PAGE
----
January 29, 2023
Harvard psychologist explains the criteria for human judgment

Harvard psychologist explains the criteria for human judgment

In the the human mindLogic has been a defense mechanism since the beginning of time (prehistory), when the individual needed to hunt and always remain alert against potential predators.

Judgment has always been our survival instinct, according to experts in psychology and neuroscience, after all, if people didn’t have this “mechanism” it would be much easier for their lives to be in danger, like, say, “getting on Brink and play ‘without any standards.

But with the development of man, our means of survival were also modified, when the term “rule” also began to stand for Self protection For us, it is a sign that our natural defense mechanism persists even into modern life.

And this is exactly what the Harvard Business School professor said, Amy Cuddybased on a study of “reactive styles,” which spanned 15 years of research.

But, after all, why do people rule?

Next, we will show you the criteria based on this study. But first, did you know that they can be judged in seconds and that evaluation is usually done based on two criteria?

In a book called Presence, psychologist Amy explains that all beings respond within two seconds on a rational level to certain questions when they see you for the first time. Basically the factors are:

  1. Is this person really trustworthy?
  2. Should I respect this person?

Psychology refers to these two issues, in terms of friendliness and competence, and ideally, you should be viewed positively as having presented these characteristics.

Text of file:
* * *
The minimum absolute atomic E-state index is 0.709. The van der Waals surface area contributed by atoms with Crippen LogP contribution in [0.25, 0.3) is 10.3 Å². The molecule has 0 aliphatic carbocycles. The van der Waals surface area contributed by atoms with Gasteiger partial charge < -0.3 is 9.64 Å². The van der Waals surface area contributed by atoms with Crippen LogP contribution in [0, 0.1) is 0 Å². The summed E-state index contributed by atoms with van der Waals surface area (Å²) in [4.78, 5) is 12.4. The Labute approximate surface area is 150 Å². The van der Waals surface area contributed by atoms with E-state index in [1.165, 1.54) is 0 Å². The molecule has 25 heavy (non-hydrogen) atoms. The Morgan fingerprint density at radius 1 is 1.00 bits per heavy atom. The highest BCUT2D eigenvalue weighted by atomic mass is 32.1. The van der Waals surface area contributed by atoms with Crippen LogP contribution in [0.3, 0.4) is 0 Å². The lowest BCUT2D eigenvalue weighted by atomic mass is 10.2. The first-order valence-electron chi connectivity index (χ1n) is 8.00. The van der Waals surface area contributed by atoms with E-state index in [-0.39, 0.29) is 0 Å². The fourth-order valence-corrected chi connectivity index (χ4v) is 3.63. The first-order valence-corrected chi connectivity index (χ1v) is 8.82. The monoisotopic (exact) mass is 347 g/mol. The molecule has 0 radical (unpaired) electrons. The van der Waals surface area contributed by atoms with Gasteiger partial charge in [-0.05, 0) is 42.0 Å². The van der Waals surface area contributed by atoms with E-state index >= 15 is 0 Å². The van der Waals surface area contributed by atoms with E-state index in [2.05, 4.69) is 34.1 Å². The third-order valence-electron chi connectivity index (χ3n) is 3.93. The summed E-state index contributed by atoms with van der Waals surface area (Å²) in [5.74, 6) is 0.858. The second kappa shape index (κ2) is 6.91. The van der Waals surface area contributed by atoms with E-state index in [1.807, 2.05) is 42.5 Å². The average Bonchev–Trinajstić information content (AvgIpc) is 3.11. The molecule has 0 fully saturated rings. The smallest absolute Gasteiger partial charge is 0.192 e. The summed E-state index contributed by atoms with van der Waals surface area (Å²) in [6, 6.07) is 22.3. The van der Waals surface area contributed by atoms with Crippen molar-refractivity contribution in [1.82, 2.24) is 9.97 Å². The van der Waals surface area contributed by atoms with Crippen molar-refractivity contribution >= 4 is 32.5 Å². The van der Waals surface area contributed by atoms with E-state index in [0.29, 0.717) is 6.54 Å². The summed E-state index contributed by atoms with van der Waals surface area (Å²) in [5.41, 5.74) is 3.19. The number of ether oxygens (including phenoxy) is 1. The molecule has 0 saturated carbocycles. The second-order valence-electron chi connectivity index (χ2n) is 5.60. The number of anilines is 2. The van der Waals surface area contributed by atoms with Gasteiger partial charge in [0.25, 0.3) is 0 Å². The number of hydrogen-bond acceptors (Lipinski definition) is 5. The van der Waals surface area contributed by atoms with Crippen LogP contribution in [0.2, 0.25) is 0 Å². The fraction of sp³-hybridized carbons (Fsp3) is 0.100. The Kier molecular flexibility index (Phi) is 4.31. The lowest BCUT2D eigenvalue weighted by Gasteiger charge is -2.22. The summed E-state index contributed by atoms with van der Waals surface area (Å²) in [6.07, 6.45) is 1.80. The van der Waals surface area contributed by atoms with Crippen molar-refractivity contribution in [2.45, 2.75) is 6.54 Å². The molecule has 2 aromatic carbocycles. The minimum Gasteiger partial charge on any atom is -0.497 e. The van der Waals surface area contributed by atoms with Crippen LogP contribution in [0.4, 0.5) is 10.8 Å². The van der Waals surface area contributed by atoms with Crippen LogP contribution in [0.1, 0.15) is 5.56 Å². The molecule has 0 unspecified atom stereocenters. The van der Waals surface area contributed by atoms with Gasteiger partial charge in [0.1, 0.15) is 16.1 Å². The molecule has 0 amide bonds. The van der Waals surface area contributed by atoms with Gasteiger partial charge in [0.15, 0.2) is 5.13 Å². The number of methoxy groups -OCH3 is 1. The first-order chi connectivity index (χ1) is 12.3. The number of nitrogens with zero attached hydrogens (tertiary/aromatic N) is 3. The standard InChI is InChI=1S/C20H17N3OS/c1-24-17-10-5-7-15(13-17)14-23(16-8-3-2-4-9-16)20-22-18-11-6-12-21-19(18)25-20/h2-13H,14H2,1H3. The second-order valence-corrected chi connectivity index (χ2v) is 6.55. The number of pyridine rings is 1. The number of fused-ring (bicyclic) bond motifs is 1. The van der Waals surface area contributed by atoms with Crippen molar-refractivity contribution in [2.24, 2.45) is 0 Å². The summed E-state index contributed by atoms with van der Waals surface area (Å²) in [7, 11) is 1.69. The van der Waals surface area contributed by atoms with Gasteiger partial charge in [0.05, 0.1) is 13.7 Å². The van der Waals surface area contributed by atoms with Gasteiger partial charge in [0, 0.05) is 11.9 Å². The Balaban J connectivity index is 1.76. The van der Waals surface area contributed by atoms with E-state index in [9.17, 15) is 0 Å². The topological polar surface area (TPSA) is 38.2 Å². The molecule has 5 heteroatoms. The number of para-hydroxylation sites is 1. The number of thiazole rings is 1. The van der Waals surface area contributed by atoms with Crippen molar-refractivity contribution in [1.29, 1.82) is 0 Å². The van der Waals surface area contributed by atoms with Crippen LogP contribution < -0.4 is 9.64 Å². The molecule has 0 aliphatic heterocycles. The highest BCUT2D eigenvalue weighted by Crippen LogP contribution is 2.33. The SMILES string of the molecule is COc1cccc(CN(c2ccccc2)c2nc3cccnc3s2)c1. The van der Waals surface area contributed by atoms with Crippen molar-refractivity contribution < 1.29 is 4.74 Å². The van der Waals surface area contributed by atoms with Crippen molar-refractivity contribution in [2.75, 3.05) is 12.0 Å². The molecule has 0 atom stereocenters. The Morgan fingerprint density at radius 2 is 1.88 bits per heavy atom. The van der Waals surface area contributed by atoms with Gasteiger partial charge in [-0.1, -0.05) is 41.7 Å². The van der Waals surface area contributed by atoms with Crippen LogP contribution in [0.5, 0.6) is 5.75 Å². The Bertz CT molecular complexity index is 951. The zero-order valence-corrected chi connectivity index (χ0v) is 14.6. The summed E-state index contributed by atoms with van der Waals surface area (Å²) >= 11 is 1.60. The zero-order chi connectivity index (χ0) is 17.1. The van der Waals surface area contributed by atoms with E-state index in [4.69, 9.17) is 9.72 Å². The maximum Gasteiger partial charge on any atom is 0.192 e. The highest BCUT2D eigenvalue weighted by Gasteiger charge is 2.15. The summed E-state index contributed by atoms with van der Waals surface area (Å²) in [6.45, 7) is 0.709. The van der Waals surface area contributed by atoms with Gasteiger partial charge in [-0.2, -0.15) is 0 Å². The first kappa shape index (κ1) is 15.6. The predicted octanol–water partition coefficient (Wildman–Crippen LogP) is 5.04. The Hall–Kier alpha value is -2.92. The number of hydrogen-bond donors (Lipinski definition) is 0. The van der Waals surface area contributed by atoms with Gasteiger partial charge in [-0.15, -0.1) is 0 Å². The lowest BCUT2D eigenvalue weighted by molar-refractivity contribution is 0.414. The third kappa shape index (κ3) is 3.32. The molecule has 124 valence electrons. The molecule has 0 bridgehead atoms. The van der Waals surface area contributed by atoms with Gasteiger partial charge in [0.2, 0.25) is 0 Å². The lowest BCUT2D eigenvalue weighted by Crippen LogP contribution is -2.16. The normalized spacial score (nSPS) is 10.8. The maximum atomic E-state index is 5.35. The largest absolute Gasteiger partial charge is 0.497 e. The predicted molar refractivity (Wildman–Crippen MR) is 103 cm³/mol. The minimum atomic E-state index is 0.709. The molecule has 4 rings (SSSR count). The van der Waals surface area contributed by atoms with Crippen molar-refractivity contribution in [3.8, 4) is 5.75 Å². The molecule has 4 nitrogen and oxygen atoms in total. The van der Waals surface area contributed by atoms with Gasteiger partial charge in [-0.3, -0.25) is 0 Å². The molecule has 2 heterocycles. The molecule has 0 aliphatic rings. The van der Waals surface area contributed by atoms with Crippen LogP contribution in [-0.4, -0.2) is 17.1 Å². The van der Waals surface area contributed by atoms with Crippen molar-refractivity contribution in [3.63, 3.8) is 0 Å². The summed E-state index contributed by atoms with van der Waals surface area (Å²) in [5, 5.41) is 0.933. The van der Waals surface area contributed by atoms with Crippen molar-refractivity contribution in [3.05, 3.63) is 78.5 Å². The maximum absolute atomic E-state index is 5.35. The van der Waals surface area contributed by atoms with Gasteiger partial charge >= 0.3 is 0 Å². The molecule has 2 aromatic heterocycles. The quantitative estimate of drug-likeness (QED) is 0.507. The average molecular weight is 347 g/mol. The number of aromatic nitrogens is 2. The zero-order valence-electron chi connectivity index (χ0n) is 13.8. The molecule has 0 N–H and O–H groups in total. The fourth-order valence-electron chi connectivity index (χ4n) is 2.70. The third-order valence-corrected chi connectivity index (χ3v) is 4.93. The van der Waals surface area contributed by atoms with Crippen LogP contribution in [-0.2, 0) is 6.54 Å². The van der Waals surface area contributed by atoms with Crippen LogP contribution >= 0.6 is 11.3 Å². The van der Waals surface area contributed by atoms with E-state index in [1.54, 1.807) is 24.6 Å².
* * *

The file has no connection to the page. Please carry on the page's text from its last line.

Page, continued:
In a strange way, Cuddy points out that all people, in a way that focuses on work contexts, aim for competence as a determining factor.

After all, many people want to prove how skillful and smart they are, that they can even cope with various tasks. However, being friendly and trustworthy is simply key when being evaluated, according to Cuddy.

It further stated that:

“From an evolutionary perspective critical to our survival, knowing whether a person is worthy of our trust is essential.”

This makes perfect sense when you think about it, for cavemenThe most important thing was to know your comrade by understanding if he was there to kill you or if he was good and competent enough to light you on fire.

a Best seller The psychologist even cites more interesting quotes on the subject, such as:

Your competence can be judged and evaluated seconds after trust is established. Cady says that the interns are from Master of Business Administration She is often very concerned about intelligence and the efficiency with which this can pass inaccessible images.

However, the psychiatrist still points out in her book that the most important thing is to always maintain respect and friendliness in any circumstance and relationship.

Given that everyone has different values, individuality and temperament and some people are more talkative and open while others are more serious and introspective.

In this way, respecting the behavior and space of others, the exchange becomes ideal for creating relationships of mutual respect and affection, and is thus “the key to good relationships,” concludes the psychologist.